It’s Episode 147 of In the Mood for Podcast, a British-based film podcast hosted by Calum Reed of Ultimate Addict and Pete Sheppard of In the Mood for Blog.
This much-delayed episode sees us discuss last week’s big releases at the cinema, including Brad Bird’s adventure tale “Tomorrowland,” and horror remake “Poltergeist.” We also had time to chat about Rosamund Pike’s latest twisted thriller, “Return to Sender,” and Cal reveals all about Samuel L. Jackson’s “Big Game,” which had a rather ludicrous plot setup to live up to. Simon Pegg’s recent outspoken antics may have upset comic-book geeks far and wide, but his thoughts on modern blockbusters instigate a lengthy chat about the future of the industry, while the prizes from the Cannes Film Festival dredge up longstanding observations about the festival’s politics. We may only be in June, but tune in to find out which leading performance Cal has already declared the worst of the year, which fishy figurehead Nick Nolte reminded Pete of, and which lesser-known actress emerged as the star of her film.
The week’s news: Discussing some interesting birthdays in the world of film, Simon Pegg’s assault on modern studio filmmaking, and the prizes from the Cannes Film Festival!
[3:10 – 22:00]
- Poltergeist 29:28 – 38:21
- Return to Sender 38:22 – 50:07
- Big Game 50:08 – 56:39
- Tomorrowland 56:40 – 1:08:12
Shag, Marry or Kill?
The Garrett Gauge
It’s Episode 138 of In the Mood for Podcast, a British-based film podcast hosted by Calum Reed of Ultimate Addict and Pete Sheppard of In the Mood for Blog.
In our 138th effort, we managed to keep this episode to a reserved sixty four minutes, allowing for discussion of Gregg Araki’s latest take on adolescence, “White Bird in a Blizzard,” Jeremy Renner as a crusading journalist in “Kill the Messenger,” while Cal revealed whether “Chappie” is as bad as the trailer (and most of the reactions to the film) suggests. It’s fair to say that this week’s slate of films leave a lot to be desired, but we try and find the positives as best we can. Elsewhere, the UK’s Eurovision entry fails to get us excited, we discuss the litany of queer roles for the actors of 2005, Neill Blonkamp’s recent fascination with female villains leads to an unexpectedly crude remark about Jodie Foster, and Hugh Jackman’s radical hairstyle rocks the Gauge.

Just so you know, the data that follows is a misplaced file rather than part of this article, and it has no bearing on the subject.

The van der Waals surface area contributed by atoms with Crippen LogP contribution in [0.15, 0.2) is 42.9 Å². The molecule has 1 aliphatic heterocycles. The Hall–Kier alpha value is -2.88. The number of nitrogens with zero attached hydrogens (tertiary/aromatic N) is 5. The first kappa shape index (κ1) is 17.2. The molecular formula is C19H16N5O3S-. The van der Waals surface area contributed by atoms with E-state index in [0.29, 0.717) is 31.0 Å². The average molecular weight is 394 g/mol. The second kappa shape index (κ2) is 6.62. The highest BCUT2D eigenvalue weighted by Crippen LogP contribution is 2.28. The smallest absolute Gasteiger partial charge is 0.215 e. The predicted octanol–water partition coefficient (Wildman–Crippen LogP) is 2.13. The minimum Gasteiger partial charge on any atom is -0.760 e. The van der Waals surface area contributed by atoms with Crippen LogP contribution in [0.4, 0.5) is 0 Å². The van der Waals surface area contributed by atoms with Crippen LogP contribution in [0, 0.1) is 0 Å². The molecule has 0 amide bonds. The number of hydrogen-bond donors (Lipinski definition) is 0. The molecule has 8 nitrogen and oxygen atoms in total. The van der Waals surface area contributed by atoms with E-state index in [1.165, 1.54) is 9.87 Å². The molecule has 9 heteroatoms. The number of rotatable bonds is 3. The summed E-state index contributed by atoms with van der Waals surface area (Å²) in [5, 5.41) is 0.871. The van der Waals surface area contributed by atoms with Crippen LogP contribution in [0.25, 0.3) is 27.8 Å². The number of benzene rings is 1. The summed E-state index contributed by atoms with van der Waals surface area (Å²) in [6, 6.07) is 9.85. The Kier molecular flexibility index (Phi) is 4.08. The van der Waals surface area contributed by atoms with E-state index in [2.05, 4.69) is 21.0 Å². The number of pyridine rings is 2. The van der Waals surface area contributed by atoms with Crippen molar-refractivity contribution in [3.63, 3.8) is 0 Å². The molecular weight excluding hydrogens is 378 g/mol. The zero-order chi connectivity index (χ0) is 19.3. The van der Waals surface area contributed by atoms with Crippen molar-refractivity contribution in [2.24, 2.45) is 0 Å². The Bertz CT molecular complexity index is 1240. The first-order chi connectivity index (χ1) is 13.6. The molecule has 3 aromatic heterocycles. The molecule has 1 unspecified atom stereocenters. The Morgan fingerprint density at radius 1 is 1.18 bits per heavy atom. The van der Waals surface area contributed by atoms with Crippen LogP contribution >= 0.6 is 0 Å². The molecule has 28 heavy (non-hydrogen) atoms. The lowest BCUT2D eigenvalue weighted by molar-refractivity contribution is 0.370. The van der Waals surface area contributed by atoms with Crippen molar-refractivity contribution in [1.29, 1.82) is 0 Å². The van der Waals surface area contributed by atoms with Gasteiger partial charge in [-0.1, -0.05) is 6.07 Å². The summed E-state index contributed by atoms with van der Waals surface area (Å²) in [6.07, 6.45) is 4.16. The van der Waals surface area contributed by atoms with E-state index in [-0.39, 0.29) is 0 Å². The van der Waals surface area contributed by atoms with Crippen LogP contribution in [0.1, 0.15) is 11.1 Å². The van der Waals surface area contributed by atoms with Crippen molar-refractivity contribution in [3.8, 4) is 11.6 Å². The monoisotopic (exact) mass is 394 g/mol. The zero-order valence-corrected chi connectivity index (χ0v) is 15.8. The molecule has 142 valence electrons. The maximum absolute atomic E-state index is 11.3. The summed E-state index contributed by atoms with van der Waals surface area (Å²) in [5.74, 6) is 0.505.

- White Bird in a Blizzard 12:07 – 24:50
- Chappie 24:51 – 35:18
- Kill the Messenger 35:19 – 46:42
Shag, Marry or Kill?
The Garrett Gauge
This week starts off in morbid fashion as we acknowledge the deaths of some important people, both in the film industry and outside of it, before we look ahead to Kimberly Peirce’s remake of “Carrie,” which triggers guilt in Pete over his lack of appreciation of Julianne Moore on the podcast. Things get more cheerful when we get to the reviews, which include the leafy family offering “The Odd Life of Timothy Green,” and Harmony Korine’s colourful “Spring Breakers.” We get gritty with the Aaron Eckhart-led “The Expatriate” while Pete goes it alone for British drama “All Things To All Men,” before the toil of “A Late Quartet” strikes too many chords for one of us. And then we round everything off with a discussion of supernatural thriller “Dark Skies,” where once again actor Josh Hamilton gets mistaken for somebody else. He must have one of those faces…
Opening Segment: Talking about the week’s news: the deaths of Margaret Thatcher, Roger Ebert, Ruth Prawer Jhabvala, and Richard Griffiths, and the premiere of the new “Carrie” trailer [2:10 – 14:05]
- “Spring Breakers”
- “The Odd Life of Timothy Green”
- “All Things To All Men”
- “The Expatriate” (aka “Erased”)
- “A Late Quartet”
[22:05 – 1:03:15]
Closing Segment: Our take on Scott Stewart’s “Dark Skies,” and our top one-scene cameos, as inspired by J.K. Simmons [1:03:20 – 1:16:25]
*Shag, Marry or Kill?*
*The Watson Factor*
*The Poupaud Range*
Outro Music: Lloyd Cole & the Commotions, “Cut Me Down”